PLT supports the important role that reading plays in the classroom. Activities accompanied by literature provide students with a meaningful way to expand their learning and imaginations, while providing educators with tools to address current education initiatives.Reading connections are a leading feature of this guide.
Reading Connections Include Wide Variety of Books
Relevant books are listed at the end of each PLT activity in a highlighted box entitled "Reading Connections." PLT advocates the use of a wide variety of fiction and nonfiction books including the following:
- Myths and Legends
- Chants and Songs
- Maps and Charts
- Culturally Diverse
- Global in Scope
The books listed at the end of each PLT activity were selected to assist teachers in meeting reading goals and to build upon concepts learned in the activities. Authors, titles, annotations, grade level recommendations, and ISBN numbers are provided for each book.
The Children's Literature List, sorted by author or Children's Literature List sorted by PLT activity, includes additional books correlated to each activity, but not listed in the highlighted box at the end of each activity.
Several PLT activities include a "read-aloud." Research
indicates that reading aloud motivates children to want to learn to
read, assists in vocabulary and language development, and increases
content knowledge. Reading a story aloud also presents great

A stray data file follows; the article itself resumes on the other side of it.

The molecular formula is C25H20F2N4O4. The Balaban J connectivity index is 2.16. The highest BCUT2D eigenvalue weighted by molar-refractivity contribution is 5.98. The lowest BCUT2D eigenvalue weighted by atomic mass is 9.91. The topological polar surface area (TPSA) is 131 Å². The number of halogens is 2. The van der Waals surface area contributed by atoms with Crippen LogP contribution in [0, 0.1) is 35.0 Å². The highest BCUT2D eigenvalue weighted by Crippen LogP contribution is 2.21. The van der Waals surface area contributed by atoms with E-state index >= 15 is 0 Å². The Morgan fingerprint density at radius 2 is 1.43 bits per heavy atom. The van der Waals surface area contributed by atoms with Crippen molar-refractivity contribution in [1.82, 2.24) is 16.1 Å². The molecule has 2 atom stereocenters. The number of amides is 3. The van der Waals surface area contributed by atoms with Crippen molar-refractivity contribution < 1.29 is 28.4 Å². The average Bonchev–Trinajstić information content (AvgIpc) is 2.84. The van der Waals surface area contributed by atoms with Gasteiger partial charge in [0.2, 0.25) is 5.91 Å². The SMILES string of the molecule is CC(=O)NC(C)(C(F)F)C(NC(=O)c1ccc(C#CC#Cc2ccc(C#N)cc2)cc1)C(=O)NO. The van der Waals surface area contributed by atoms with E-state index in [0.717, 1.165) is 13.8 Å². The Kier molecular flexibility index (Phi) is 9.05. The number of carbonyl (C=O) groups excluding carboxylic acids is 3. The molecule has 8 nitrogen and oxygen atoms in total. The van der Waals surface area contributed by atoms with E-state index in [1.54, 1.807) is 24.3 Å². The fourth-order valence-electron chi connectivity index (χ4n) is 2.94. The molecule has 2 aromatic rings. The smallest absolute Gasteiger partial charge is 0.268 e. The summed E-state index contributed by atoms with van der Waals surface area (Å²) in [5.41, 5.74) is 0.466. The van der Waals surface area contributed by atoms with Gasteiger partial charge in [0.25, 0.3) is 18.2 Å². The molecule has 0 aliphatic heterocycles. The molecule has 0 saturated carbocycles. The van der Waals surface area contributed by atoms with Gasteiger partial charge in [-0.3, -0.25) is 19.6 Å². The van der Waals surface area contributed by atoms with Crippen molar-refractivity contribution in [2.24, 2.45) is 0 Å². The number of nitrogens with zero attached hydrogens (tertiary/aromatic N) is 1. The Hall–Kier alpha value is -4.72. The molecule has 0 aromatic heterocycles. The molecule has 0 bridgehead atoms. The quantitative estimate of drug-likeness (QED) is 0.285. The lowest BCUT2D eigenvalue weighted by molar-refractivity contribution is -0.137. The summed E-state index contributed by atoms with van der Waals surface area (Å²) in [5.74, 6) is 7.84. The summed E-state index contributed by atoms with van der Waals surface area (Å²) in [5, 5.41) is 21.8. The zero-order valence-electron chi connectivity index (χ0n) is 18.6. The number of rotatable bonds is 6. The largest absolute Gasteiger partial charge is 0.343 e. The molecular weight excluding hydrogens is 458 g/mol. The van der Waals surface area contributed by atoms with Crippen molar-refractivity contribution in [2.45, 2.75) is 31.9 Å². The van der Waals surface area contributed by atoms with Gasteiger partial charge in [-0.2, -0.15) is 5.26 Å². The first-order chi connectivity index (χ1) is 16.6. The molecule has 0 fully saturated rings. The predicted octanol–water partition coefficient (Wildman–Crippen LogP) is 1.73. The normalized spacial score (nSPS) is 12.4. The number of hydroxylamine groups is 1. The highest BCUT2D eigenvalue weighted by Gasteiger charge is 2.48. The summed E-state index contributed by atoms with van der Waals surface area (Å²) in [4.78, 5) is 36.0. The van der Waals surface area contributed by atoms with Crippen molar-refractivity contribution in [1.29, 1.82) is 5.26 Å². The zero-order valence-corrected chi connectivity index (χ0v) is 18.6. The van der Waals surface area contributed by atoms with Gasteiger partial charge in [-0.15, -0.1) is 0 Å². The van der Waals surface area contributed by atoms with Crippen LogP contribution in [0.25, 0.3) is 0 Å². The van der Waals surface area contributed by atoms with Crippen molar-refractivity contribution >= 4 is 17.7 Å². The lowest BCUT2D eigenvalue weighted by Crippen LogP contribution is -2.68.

opportunities for classroom discussions, role plays, shared readings,
arts and crafts, and singing songs. In these read-alouds, educators are
given additional techniques for effectively expanding upon the reading
with their students. In "Trees as Habitats," for example, Good-Night Owl! is suggested as a read-aloud. Use of this book has been integrated into the activity and discussion questions have been added.
Read-alouds include stories for teachers to read aloud or for students to read to one another or to themselves, depending on their grade level. With these stories and the discussion questions provided in the activities, educators can introduce new vocabulary and concepts, expand on content knowledge, and assess student comprehension. PLT activities that have stories within them include "Sounds Around," "The Forest of S.T. Shrew," "Tale of the Sun," "Nothing Succeeds Like Succession," "Earth Manners," and "A Look at Lifestyles."
Educators may expand upon PLT's emphasis on reading through the following techniques:
- Students reading aloud to each other
- Students reading additional books by authors from the Reading Connections
- Older students reading to younger students
- Students writing new endings to the books or creating new stories
- Students reading outdoors
- Students selecting appropriate music to go with a reading
- Student reading the Reading Connection books to their siblings, parents, or grandparents